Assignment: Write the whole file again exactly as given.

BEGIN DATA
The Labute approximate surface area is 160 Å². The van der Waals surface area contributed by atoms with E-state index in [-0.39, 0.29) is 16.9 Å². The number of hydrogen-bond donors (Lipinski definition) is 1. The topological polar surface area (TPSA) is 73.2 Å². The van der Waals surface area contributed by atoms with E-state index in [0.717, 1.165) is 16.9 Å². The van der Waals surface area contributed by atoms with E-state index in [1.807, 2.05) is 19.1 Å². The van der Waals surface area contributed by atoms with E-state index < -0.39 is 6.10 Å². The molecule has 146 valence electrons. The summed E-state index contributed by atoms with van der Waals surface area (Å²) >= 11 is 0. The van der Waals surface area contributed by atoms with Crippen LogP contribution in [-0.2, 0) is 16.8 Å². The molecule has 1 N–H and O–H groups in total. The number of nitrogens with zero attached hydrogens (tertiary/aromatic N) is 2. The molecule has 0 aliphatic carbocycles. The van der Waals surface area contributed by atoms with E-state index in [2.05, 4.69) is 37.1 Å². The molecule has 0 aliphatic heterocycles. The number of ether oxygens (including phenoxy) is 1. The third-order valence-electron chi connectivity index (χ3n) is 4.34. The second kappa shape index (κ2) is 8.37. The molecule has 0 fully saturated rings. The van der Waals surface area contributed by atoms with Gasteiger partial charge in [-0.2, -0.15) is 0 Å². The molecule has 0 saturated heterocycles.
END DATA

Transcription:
The Labute approximate surface area is 160 Å². The van der Waals surface area contributed by atoms with E-state index in [-0.39, 0.29) is 16.9 Å². The number of hydrogen-bond donors (Lipinski definition) is 1. The topological polar surface area (TPSA) is 73.2 Å². The van der Waals surface area contributed by atoms with E-state index in [0.717, 1.165) is 16.9 Å². The van der Waals surface area contributed by atoms with E-state index in [1.807, 2.05) is 19.1 Å². The van der Waals surface area contributed by atoms with E-state index < -0.39 is 6.10 Å². The molecule has 146 valence electrons. The summed E-state index contributed by atoms with van der Waals surface area (Å²) >= 11 is 0. The van der Waals surface area contributed by atoms with Crippen LogP contribution in [-0.2, 0) is 16.8 Å². The molecule has 1 N–H and O–H groups in total. The number of nitrogens with zero attached hydrogens (tertiary/aromatic N) is 2. The molecule has 0 aliphatic carbocycles. The van der Waals surface area contributed by atoms with E-state index in [2.05, 4.69) is 37.1 Å². The molecule has 0 aliphatic heterocycles. The number of ether oxygens (including phenoxy) is 1. The third-order valence-electron chi connectivity index (χ3n) is 4.34. The second kappa shape index (κ2) is 8.37. The molecule has 0 fully saturated rings. The van der Waals surface area contributed by atoms with Gasteiger partial charge in [-0.2, -0.15) is 0 Å². The molecule has 0 saturated heterocycles.